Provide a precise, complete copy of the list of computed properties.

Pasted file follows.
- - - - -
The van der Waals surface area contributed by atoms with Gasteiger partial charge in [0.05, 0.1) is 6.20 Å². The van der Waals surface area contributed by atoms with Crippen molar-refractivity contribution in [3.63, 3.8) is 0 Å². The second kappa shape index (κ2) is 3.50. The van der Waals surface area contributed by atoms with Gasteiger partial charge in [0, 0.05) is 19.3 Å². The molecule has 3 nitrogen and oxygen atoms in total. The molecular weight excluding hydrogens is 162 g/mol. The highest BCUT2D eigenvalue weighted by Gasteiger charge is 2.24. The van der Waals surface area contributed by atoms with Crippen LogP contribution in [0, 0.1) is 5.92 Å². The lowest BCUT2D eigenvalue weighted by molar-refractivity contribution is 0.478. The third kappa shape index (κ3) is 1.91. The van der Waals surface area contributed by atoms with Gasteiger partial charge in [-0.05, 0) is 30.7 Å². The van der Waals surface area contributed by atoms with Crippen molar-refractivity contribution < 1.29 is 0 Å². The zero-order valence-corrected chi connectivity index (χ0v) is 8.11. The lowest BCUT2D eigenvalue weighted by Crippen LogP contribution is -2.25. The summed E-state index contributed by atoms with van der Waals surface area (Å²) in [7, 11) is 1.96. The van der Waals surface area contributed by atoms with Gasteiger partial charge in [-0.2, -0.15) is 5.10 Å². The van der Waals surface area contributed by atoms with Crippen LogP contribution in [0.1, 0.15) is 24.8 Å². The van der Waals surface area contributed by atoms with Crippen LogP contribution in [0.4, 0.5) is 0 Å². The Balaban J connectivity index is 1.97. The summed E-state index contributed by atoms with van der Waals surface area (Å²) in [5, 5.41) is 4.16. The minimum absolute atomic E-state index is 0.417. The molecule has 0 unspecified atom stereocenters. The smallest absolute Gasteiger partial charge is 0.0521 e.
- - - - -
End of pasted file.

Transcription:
The van der Waals surface area contributed by atoms with Gasteiger partial charge in [0.05, 0.1) is 6.20 Å². The van der Waals surface area contributed by atoms with Crippen molar-refractivity contribution in [3.63, 3.8) is 0 Å². The second kappa shape index (κ2) is 3.50. The van der Waals surface area contributed by atoms with Gasteiger partial charge in [0, 0.05) is 19.3 Å². The molecule has 3 nitrogen and oxygen atoms in total. The molecular weight excluding hydrogens is 162 g/mol. The highest BCUT2D eigenvalue weighted by Gasteiger charge is 2.24. The van der Waals surface area contributed by atoms with Crippen LogP contribution in [0, 0.1) is 5.92 Å². The lowest BCUT2D eigenvalue weighted by molar-refractivity contribution is 0.478. The third kappa shape index (κ3) is 1.91. The van der Waals surface area contributed by atoms with Gasteiger partial charge in [-0.05, 0) is 30.7 Å². The van der Waals surface area contributed by atoms with Crippen molar-refractivity contribution < 1.29 is 0 Å². The zero-order valence-corrected chi connectivity index (χ0v) is 8.11. The lowest BCUT2D eigenvalue weighted by Crippen LogP contribution is -2.25. The summed E-state index contributed by atoms with van der Waals surface area (Å²) in [7, 11) is 1.96. The van der Waals surface area contributed by atoms with Gasteiger partial charge in [-0.2, -0.15) is 5.10 Å². The van der Waals surface area contributed by atoms with Crippen LogP contribution in [0.1, 0.15) is 24.8 Å². The van der Waals surface area contributed by atoms with Crippen LogP contribution in [0.4, 0.5) is 0 Å². The Balaban J connectivity index is 1.97. The summed E-state index contributed by atoms with van der Waals surface area (Å²) in [5, 5.41) is 4.16. The minimum absolute atomic E-state index is 0.417. The molecule has 0 unspecified atom stereocenters. The smallest absolute Gasteiger partial charge is 0.0521 e.